Eat a Peach

 


In 2004, Momofuku Noodle Bar opened in a tiny, stark space in Manhattan’s East Village. Its young chef-owner, David Chang, worked the line, serving ramen and pork buns to a mix of fellow restaurant cooks and confused diners whose idea of ramen was instant noodles in Styrofoam cups. It would have been impossible to know it at the time—and certainly Chang would have bet against himself—but he, who had failed at almost every endeavor in his life, was about to become one of the most influential chefs of his generation, driven by the question, “What if the underground could become the mainstream?”

 
Chang grew up the youngest son of a deeply religious Korean American family in Virginia. Graduating college aimless and depressed, he fled the States for Japan, hoping to find some sense of belonging. While teaching English in a backwater town, he experienced the highs of his first full-blown manic episode, and began to think that the cooking and sharing of food could give him both purpose and agency in his life.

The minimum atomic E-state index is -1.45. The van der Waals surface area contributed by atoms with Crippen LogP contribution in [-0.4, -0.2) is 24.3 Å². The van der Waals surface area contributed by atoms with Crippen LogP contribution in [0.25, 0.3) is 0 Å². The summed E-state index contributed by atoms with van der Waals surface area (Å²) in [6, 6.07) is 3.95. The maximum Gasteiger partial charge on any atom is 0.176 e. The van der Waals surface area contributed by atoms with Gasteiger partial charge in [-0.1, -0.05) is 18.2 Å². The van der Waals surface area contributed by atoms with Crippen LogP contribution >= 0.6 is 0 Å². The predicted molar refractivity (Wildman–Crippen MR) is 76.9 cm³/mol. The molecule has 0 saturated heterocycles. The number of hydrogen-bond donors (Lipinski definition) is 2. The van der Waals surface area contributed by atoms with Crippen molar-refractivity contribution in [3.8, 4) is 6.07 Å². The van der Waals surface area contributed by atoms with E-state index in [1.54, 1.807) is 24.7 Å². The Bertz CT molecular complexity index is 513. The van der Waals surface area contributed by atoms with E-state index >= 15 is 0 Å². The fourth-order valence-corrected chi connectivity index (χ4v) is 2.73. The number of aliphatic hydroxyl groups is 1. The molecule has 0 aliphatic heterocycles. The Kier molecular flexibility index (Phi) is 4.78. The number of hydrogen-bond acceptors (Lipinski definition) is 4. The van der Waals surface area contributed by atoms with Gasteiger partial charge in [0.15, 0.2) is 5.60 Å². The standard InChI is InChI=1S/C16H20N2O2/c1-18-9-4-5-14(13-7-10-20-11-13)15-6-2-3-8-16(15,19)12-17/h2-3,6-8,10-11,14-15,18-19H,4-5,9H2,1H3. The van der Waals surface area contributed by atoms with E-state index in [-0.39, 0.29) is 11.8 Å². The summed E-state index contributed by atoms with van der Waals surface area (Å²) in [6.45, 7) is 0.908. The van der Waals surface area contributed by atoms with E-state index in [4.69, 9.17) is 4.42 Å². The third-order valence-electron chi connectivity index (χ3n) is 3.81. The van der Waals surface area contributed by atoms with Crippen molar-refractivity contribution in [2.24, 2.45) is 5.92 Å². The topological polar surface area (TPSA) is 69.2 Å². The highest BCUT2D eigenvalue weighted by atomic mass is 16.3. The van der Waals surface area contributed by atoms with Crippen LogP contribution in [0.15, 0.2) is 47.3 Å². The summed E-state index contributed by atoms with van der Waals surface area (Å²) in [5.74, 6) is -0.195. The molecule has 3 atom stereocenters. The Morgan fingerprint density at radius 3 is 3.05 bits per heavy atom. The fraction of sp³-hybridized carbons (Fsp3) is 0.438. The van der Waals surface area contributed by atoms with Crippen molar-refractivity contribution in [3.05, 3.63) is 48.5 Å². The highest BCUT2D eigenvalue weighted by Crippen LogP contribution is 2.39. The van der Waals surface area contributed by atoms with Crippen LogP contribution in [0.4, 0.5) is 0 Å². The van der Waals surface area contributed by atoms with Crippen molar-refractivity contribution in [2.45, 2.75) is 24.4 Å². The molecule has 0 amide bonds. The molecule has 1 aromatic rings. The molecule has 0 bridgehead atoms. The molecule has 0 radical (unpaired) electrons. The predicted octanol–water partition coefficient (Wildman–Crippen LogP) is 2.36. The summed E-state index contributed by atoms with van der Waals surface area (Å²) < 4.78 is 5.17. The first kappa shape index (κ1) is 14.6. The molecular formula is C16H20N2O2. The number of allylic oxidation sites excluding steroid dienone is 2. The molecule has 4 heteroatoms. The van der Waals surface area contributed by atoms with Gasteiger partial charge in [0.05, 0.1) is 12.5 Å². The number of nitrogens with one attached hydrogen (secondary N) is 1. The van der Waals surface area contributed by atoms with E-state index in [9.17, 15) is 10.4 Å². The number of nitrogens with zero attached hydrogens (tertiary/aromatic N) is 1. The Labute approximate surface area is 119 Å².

Full of grace, candor, grit, and humor, Eat a Peach chronicles Chang’s switchback path. He lays bare his mistakes and wonders about his extraordinary luck as he recounts the improbable series of events that led him to the top of his profession. He wrestles with his lifelong feelings of otherness and inadequacy, explores the mental illness that almost killed him, and finds hope in the shared value of deliciousness. Along the way, Chang gives us a penetrating look at restaurant life, in which he balances his deep love for the kitchen with unflinching honesty about the industry’s history of brutishness and its uncertain future.


My Review


I am familiar with the name of David Chang. However I am not that familiar with his culinary career. This is probably one of the best memoirs I have read in a long time. As Chang says, memoirs are really about reminiscing of the past. 

What I really enjoyed about this book is the easy going way that it was written. It was not like Chang was trying to impress anyone or hide anything. There was even some cussing. Yet, it felt natural and went with the vibe of the book. 

Chang shares his memories growing up, to starting up his first restaurant, dealing with social media bloggers, and everything else in between. This book is not about "food", it is much more. Fans of Mr. Chang will really appreciate this book. Mr. Chang is so down to earth. 


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